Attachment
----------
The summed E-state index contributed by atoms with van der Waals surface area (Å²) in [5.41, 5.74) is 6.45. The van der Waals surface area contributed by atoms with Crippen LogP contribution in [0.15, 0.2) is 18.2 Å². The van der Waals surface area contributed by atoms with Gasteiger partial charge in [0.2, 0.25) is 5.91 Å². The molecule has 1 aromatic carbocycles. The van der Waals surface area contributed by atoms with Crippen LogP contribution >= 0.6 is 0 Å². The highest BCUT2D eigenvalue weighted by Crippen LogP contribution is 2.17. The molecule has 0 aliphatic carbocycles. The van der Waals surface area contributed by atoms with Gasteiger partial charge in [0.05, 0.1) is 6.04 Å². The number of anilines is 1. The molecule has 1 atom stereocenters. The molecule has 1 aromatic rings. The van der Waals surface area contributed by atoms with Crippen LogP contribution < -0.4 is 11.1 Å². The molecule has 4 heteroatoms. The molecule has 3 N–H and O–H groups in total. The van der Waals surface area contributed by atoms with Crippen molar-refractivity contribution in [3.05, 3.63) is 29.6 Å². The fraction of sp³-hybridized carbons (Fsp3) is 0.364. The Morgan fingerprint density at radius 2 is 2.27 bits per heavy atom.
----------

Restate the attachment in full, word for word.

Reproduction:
The summed E-state index contributed by atoms with van der Waals surface area (Å²) in [5.41, 5.74) is 6.45. The van der Waals surface area contributed by atoms with Crippen LogP contribution in [0.15, 0.2) is 18.2 Å². The van der Waals surface area contributed by atoms with Gasteiger partial charge in [0.2, 0.25) is 5.91 Å². The molecule has 1 aromatic carbocycles. The van der Waals surface area contributed by atoms with Crippen LogP contribution >= 0.6 is 0 Å². The highest BCUT2D eigenvalue weighted by Crippen LogP contribution is 2.17. The molecule has 0 aliphatic carbocycles. The van der Waals surface area contributed by atoms with Gasteiger partial charge in [0.05, 0.1) is 6.04 Å². The number of anilines is 1. The molecule has 1 atom stereocenters. The molecule has 1 aromatic rings. The van der Waals surface area contributed by atoms with Crippen LogP contribution < -0.4 is 11.1 Å². The molecule has 4 heteroatoms. The molecule has 3 N–H and O–H groups in total. The van der Waals surface area contributed by atoms with Crippen molar-refractivity contribution in [3.05, 3.63) is 29.6 Å². The fraction of sp³-hybridized carbons (Fsp3) is 0.364. The Morgan fingerprint density at radius 2 is 2.27 bits per heavy atom.